By Roger Caldwell
Anytime a Black person in America is prosecuted in the court system, there is very little they can do about the fairness of the outcome. It is very easy for social advocates to talk about true justice, but the inner working of the justice system is almost criminal, when it comes to prosecutorial misconduct.
“The prosecutor has more control over life, liberty, and reputation than any other person in America,” says Former U.S. Attorney General and Supreme Court Justice – Robert H. Jackson.
Prosecutors in America hold tremendous power, having discretion whether or not to bring criminal charges against someone, and what they will be. They have the power to hide information from the defense attorney or sometimes they can be working together to put an innocent person in prison. Prosecutorial misconduct occurs all the time, and many times they are aware that they are breaking the law.
“In a disturbing number of cases, the Innocence Project has found documents or notes hidden in a prosecutor’s case file containing information that would have directly supported our client’s innocence defense, but held back by the prosecutor at trial and kept hidden for decades,” says Nina Morrison – senior litigation counsel.
At this time in the justice system, no one knows the extent of the prosecutorial misconduct, because a large percent of attorneys break the law on a daily basis. The system is set up for the lawyers to lie, and there are too many cases to worry about a few hundred. At this time, there are no reliable systems for holding prosecutors accountable for their misdeeds.
For decades the justice system has operated as a racist system, because 95% of the lawyers are White, and decisions were based on the color of one’s skin, amount of money in their bank account, and the grade level someone achieved. Not only are the prosecutors criminal, but the police are corrupt, because everyone is working together.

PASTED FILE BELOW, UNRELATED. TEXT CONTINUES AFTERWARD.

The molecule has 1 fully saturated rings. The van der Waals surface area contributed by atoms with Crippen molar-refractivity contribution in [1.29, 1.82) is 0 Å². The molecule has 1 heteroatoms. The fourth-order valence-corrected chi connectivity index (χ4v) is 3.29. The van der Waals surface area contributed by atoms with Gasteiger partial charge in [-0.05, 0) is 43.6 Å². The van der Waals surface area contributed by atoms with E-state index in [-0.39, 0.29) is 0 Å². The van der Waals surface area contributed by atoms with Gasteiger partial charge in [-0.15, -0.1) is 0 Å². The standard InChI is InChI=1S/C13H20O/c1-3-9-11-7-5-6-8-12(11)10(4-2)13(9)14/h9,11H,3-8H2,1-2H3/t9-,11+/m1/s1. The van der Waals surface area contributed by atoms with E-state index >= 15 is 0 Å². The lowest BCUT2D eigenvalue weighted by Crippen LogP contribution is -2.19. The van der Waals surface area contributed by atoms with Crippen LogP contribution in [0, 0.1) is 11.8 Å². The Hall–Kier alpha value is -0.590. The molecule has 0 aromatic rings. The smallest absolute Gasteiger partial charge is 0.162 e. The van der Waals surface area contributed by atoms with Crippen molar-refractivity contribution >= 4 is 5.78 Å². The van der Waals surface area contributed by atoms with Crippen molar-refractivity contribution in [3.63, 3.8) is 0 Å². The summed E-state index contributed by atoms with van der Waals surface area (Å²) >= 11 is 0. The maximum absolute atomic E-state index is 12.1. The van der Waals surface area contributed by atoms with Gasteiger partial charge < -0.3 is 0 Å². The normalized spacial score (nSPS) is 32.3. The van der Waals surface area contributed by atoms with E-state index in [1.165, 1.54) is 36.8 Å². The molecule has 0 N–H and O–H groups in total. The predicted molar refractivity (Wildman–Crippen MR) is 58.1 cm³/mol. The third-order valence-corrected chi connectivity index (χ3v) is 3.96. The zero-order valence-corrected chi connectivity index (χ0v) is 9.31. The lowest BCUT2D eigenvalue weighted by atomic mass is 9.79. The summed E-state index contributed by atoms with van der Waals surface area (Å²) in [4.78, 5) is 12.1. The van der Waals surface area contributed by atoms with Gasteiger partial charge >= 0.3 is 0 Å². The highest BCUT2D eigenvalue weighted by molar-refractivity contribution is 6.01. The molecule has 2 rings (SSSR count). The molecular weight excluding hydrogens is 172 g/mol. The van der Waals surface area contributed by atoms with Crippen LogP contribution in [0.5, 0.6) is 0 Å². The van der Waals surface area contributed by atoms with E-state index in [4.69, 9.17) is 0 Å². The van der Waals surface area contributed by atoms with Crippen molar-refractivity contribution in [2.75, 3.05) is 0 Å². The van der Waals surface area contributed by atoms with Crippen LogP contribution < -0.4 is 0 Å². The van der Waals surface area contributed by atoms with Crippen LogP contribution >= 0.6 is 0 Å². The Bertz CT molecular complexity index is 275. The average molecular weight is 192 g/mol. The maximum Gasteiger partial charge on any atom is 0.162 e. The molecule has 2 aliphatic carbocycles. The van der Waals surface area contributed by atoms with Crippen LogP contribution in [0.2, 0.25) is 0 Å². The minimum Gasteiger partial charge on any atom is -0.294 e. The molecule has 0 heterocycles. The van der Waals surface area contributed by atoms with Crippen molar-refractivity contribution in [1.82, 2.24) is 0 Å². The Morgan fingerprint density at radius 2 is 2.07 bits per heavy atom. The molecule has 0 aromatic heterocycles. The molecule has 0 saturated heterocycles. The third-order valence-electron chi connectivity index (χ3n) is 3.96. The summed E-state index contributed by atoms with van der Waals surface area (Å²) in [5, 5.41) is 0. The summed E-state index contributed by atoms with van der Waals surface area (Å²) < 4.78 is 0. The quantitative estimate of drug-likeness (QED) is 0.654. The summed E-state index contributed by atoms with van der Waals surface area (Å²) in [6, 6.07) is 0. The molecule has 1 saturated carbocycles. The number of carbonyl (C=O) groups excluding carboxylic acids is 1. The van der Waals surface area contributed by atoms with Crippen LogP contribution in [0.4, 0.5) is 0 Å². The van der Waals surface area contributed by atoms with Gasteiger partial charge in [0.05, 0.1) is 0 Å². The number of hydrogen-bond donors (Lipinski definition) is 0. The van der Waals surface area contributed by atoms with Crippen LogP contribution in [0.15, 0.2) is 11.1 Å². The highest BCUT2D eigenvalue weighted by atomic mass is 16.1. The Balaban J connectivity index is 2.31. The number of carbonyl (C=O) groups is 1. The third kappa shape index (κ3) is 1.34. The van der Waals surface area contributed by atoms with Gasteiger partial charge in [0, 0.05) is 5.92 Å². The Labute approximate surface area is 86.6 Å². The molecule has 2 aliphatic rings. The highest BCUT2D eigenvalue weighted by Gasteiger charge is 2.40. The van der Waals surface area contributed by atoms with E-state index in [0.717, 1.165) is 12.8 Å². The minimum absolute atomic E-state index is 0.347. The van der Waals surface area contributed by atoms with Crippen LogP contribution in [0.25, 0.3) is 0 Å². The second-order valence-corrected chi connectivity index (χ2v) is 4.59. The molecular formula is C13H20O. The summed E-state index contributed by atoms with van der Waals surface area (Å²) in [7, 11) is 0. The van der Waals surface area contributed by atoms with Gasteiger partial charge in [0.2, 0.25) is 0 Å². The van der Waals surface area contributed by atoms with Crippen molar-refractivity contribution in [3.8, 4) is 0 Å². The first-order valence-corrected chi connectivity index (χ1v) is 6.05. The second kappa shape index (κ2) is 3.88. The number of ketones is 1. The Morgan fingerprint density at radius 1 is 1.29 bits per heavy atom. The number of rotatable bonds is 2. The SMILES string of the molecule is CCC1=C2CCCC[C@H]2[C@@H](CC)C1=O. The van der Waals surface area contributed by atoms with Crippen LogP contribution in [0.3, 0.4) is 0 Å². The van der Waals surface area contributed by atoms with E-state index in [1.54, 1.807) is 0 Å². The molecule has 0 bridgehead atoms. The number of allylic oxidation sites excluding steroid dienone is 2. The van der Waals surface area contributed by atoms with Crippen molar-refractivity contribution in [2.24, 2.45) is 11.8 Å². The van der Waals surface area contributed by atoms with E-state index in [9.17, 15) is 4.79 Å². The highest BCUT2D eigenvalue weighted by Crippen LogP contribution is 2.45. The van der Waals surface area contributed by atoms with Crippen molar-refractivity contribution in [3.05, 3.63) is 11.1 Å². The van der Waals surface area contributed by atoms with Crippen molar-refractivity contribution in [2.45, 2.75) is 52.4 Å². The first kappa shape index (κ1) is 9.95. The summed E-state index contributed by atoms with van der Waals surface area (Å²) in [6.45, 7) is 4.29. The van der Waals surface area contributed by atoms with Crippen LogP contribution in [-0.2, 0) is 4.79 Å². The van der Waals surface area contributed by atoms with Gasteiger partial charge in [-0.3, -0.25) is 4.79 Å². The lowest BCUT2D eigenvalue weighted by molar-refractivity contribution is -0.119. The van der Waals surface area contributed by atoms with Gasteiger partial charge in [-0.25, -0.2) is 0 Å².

There is a viscous cycle in the American justice system, when White supremacy is alive and well. Last week, former Minnesota police officer Kim Potter was sentenced to two years in prison (24 months) for killing Daunte Wright, a 20-year-old Black motorist. The ex-police officer stated that she got confused with her handgun, and her taser, and fatally shot Mr. Wright.
Judge Regina Chu said the lesser sentence was applicable because the ex-police officer was in the line of duty. On the other hand, the mother said, “Today the justice system murdered my son all over again.”
The justice system is organized to protect the people in power. The defense attorney, who probably worked for the county or state made sure that the ex-police officer would get a good deal, and will properly not stay in prison for the 16 months required by the law.
“Under current United States Supreme Court precedent, prosecutors are frequently granted immunity from civil lawsuits, meaning they cannot be sued by a wrongly convicted person, even when they intentionally violate the law,” says Nina Morrison.
The justice system needs reform minded district attorneys to challenge corrupt prosecutors, and expose why so many people of color are being incarcerated. For years little was known about the power of prosecutors, and there is still very little being exposed.
It is important that there are more organizations committed to exposing prosecutor accountability, and the justice system is being challenged. Mass incarceration is allowed, because there is no reliable system for holding prosecutors and judges accountable for them breaking the law. This is just the beginning of the justice system being challenged, and the path to justice is truth, and you must be willing to fight.